Securing Inbound Access to Azure App services using Azure Private Link

Microsoft has recently released a Public Preview of Private Link for Azure App Service.  This preview is available in limited regions for all PremiumV2 Windows and Linux web apps. Until this point securing App Services through Virtual Network Isolation was only possible through App Service Environments(ASE). ASE’s are generally expensive and have long initial deployment cycles as a drawback.

Private Link exposes your app on an address in your VNet and removes it from public access. This not only secures the app but can also be combined with Network Security Groups to secure your network.

The scenario we are trying to address here is blocking the public endpoint access for the webapp and see a use-case for Point-To-Site connection from your laptop to the webapp through the private endpoint. For Production scenarios my suggestion would be to setup either use a Site-Site VPN or Expressroute connection for a more secure approach.

Private Link use-case scenarios

[update] As of Aug 20′ This feature is currently available in preview in all public regions. For the scope of this blog post i will be creating the azure resources in SouthEastAsia region.

//create azure resource group
az group create --name psea-test-plink-rg --location southeastasia

//create azure app service plan
az appservice plan create --name psea-test-webapp-plan --resource-group psea-test-plink-rg --location southeastasia --sku P1V2 --number-of-workers 1

//create a web app under the app service plan
az webapp create --name psea-test-webapp --resource-group psea-test-plink-rg --plan psea-test-webapp-plan

//create a virtual network for private link integration
az network vnet create --name psea-test-plink-vnet --resource-group psea-test-plink-rg --location southeastasia --address-prefixes 10.8.0.0/16 --subnet-name plink-subnet --subnet-prefixes 10.8.100.0/24

//create a new subnet under the virtual network for private link integration
az network vnet subnet update --name plink-subnet --resource-group psea-test-plink-rg --vnet-name psea-test-plink-vnet --disable-private-endpoint-network-policies true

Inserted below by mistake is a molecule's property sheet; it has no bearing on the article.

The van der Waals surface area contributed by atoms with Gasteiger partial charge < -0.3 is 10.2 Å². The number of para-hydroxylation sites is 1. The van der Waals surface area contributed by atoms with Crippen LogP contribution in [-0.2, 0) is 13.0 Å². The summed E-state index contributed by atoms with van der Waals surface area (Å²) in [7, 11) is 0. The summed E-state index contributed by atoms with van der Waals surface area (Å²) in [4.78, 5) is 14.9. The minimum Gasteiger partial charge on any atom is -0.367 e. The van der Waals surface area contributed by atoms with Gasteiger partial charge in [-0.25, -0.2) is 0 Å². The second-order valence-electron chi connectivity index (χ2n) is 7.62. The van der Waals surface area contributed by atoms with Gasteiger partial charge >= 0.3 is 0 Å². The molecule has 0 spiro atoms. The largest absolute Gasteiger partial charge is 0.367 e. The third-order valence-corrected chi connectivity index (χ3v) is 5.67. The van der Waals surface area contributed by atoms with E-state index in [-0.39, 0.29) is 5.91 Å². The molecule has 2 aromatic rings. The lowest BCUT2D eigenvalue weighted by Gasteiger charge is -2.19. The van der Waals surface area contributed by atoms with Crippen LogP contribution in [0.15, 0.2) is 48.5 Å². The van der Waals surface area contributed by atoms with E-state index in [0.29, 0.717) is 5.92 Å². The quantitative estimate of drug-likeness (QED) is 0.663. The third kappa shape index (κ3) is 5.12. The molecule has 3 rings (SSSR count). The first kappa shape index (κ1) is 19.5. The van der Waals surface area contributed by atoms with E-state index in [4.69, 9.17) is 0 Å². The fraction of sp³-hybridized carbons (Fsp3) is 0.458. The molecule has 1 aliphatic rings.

//create a private endpoint for webapp
az network private-endpoint create --name psea-test-plink-ep --resource-group psea-test-plink-rg --vnet-name psea-test-plink-vnet --subnet plink-subnet --connection-name webapp-conn --private-connection-resource-id /subscriptions/xxxxxxxxxx-xxxx-xxxx-xxxx-xxxxxxxxxx/resourceGroups/psea-test-plink-rg/providers/Microsoft.Web/sites/psea-test-webapp --group-id sites

//create a private DNS zone 
az network private-dns zone create --name 
privatelink.azurewebsites.net --resource-group psea-test-plink-rg

//link private DNS with virtual network
az network private-dns link vnet create --name private-dns-link --resource-group psea-test-plink-rg --registration-enabled false --virtual-network psea-test-plink-vnet --zone-name privatelink.azurewebsites.net

//link private endpoint to the private DNS
az network private-endpoint dns-zone-group create --name private-dns-zone --resource-group psea-test-plink-rg --endpoint-name psea-test-plink-ep --private-dns-zone privatelink.azurewebsites.net --zone-name privatelink.azurewebsites.net

Once the Private Link Endpoint is created, you would see a Network Interface created with a Virtual Network mapped to a subnet. For our scenario trying to establish inbound connection to the webapp through Point2Site Connection, we can have to create a VPN Gateway

az network vnet-gateway create -n psea-test-vnet-gway -l southeastasia --public-ip-address psea-test-vnetgway-pip -g psea-test-plink-rg --vnet psea-test-plink-vnet --gateway-type Vpn --sku VpnGw1 --vpn-type RouteBased --no-wait

For establishing a P2S VPN connection using a VPN gateway, we either follow Microsoft documentation here or more accurately as per the steps mentioned here. Once the P2S connection on your personal laptop is established you would see a 403 error when you try to navigate to https://psea-test-webapp.azurewebsites.net/

Try setting the etc/hosts file with the private IP and the webapp name and you should be able to navigate to web app with out any issues.

2 comments

  1. I am confused as to how this is useful. What does moving the public access to an App Gateway matter if the requests still get passed through to the App Service anyway? How is a public IP on an App Service inherently insecure when compared to a public IP on an App Gateway that just funnels to an App Service?

    Like

    1. Hi Dave,
      Thanks for your feedback. Agree with you on the point about using Public End point on App Gateway. I just though that the use case scenario i picked for the post may not be right so I have made some changes to the post w.r.t the scenario and the approach to validate Private endpoints with webapp. Please have a look.

      Like

Leave a Reply

Fill in your details below or click an icon to log in:

WordPress.com Logo

You are commenting using your WordPress.com account. Log Out /  Change )

Google photo

You are commenting using your Google account. Log Out /  Change )

Twitter picture

You are commenting using your Twitter account. Log Out /  Change )

Facebook photo

You are commenting using your Facebook account. Log Out /  Change )

Connecting to %s